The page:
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94 E250 4.9L efi
Was cruising up I 95 at around 60 mph, looked down at the vacuum gauge and it was running a little low for no load. Seemed to have a little less power than normal.
Van backfired a couple times and quit, would turn over, but not start, had it towed to the shop.
Guessed it was probably the electric fuel pump.
Fuel pressure checked out at 60psi cranking.
No spark, here’s what I found.
Pulled dist cap, rotor not turning.
Dist gear gone on one side.
Checked cam gear with mirror, looked OK, but the cam moved back and forth about ¼”. Thought the thrust plate bolts had probably backed out or the plate had broken somehow.
Pulled cover and cam gear fell off when I tried to turn crank. Teeth on both gears in perfect shape.
Didn’t think this was possible, no damage at all to cover. Surprisingly, it ran pretty well, even though this had to take some time to happen.
Think I’ll go back with a steel cam gear instead of the alum hub fiber gear.
Wow, go to Vegas, because you're riding a lucky wave. I've seen kits with the keeper, etc. I think I saw it on Summit or headbolts.com. Now I understand why you posted a notice to mich the front of a cam.
Def. go with an all steel gear. Cloyes has a nice set, aluminum cam gear with steel crank gear, for iirc about $90.
I've heard of the luck of the Irish, but this is the luck of the 300. I lost the keepers from one valve on the freeway, and the valve did not drop into the cylinder!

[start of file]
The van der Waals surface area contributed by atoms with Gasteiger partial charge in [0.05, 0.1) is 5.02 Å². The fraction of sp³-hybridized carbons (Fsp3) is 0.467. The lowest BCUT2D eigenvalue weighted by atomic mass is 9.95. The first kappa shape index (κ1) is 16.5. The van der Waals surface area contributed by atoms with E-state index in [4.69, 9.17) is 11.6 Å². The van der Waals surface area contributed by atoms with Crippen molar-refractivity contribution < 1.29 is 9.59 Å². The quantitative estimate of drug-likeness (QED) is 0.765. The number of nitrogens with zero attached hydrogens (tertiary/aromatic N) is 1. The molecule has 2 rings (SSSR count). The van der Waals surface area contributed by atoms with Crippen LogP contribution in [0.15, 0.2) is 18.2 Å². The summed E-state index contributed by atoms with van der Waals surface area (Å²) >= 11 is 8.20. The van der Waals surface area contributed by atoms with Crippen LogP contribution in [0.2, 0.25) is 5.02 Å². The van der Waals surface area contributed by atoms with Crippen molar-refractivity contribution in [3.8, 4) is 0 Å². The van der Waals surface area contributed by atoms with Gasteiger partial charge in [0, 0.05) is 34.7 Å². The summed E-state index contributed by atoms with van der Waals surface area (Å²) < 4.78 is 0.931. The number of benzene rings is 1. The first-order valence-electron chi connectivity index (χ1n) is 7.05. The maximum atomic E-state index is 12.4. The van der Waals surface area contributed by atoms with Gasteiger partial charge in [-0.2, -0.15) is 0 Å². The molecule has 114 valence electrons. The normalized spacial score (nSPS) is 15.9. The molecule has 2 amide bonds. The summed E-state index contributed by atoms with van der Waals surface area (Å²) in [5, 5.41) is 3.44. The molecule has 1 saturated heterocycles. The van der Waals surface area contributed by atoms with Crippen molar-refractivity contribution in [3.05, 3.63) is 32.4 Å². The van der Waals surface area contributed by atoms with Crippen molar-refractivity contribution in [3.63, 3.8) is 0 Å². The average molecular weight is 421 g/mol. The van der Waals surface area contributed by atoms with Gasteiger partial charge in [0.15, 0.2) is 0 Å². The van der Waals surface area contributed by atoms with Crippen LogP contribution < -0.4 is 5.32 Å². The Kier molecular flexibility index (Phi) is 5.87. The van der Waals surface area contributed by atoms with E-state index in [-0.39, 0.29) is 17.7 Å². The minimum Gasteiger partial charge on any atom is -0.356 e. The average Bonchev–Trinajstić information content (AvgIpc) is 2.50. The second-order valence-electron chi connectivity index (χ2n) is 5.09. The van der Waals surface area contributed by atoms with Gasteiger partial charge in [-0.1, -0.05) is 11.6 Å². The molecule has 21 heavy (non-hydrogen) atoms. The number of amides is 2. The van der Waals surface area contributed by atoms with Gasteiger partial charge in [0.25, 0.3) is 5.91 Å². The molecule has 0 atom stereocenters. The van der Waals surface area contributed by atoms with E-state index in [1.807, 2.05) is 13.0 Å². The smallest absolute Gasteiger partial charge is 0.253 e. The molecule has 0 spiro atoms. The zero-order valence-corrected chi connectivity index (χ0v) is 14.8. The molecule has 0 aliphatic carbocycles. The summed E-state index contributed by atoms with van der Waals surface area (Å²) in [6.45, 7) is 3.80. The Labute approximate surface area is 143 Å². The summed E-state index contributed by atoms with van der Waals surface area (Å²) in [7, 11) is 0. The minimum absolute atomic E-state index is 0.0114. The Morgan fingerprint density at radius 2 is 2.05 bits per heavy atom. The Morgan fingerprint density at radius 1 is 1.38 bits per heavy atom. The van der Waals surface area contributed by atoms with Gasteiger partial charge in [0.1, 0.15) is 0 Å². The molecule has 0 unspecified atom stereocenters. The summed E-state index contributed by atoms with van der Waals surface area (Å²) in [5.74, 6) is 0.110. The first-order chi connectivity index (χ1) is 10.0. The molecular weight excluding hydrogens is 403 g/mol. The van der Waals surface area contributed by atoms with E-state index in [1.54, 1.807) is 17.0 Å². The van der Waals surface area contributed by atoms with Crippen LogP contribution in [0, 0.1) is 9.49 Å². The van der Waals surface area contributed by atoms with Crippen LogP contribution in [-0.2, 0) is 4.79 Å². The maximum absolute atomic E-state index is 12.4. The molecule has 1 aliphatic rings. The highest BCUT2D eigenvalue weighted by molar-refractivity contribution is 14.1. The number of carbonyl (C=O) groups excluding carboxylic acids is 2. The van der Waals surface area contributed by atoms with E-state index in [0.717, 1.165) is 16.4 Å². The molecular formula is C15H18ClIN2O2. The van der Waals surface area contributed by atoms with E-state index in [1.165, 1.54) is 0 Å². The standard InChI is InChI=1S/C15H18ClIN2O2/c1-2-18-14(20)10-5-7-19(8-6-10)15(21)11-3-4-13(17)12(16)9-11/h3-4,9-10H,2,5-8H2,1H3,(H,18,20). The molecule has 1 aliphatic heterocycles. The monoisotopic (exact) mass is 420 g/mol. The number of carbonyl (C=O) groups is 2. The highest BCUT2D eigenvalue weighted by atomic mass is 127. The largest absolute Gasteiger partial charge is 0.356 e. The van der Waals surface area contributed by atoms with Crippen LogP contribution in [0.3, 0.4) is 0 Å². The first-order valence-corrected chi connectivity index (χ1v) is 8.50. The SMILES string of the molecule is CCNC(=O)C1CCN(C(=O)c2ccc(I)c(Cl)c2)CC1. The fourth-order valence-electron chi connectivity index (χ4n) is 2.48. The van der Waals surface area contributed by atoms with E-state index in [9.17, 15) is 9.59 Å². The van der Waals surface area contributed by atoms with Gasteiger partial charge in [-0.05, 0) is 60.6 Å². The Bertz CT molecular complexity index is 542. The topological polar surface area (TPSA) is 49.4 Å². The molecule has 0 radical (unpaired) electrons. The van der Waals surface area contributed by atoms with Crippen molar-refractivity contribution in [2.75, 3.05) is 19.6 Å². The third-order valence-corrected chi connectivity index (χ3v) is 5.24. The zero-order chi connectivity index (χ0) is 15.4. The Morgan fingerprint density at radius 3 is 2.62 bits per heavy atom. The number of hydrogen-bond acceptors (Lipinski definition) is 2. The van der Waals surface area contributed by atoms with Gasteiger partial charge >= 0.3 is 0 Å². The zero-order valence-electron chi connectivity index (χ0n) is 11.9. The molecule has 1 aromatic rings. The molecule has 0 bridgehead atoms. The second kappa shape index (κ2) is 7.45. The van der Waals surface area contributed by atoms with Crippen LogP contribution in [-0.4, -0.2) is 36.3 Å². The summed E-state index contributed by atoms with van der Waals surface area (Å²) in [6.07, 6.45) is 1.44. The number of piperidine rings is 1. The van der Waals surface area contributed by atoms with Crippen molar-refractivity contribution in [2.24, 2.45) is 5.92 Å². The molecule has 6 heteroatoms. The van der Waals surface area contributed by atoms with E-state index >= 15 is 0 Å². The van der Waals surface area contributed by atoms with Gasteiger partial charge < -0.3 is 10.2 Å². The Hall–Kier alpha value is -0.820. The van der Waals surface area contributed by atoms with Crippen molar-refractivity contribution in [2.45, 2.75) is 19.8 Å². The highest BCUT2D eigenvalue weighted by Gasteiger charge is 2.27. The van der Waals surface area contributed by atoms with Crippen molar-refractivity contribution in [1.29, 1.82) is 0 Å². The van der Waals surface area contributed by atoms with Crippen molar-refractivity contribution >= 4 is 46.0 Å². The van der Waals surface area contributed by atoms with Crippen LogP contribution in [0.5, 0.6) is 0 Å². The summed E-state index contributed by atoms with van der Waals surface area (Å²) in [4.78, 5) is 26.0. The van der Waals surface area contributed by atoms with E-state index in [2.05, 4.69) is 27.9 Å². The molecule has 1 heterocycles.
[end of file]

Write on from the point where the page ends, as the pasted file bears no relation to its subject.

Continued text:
Btw, use locktite on the cam retaining bolts. And I'd ck that cam end REALLY well b/f risking reuse.
Wow. I cannot see any way that the bore in that cam gear could have "grown". That gear must have been wrong from day one. How many miles did it go before it gave up?
Short bed pickups are like ***** on your ex-wife: if they are dressed up they may LOOK nice, but that's all they are good for!
If you want a TRUCK, buy a long bed. If you want a GROCERY GETTER, buy a Taurus. Short beds are just rolling parts donors.
I rebuilt the engine about 8 or 9 years ago. No idea of the mileage because the van was struck by lightning and knocked out the speedo.
Everything was new except for the rods and dist, but the gear would have looked good at the time.
The cam gear did press on properly at the time. I'm also baffled as to what would cause this, it obviously loosened and got worse over time. The thrust plate is perfect.
About 6 months ago, it started running very poorly and after testing everything, I found the timing out about 10 to 15°. I reset it and went on since it ran well again. It puzzled me that electronic dist changed at all by itself. It must have skipped a tooth then. It should have been my clue at the time, but I had never had any problems with dist gears.
Hopefully the lifters and lobes haven't suffered too much from the cam slamming back and forth 1/4".
The cam in my '84 had a similar problem. The bolts that held the cam in didn't have loc-tite on them, so they backed out, so the thrust plate was loose. The only thing that held the cam in place was the timing cover.
So, it was able to move back and forth a good 1/4" or so. I noticed it due to the odd growling sound that would come and go from the front of the engine for no apparent reason (ended up being the cam rubbing against the cover and then moving away.)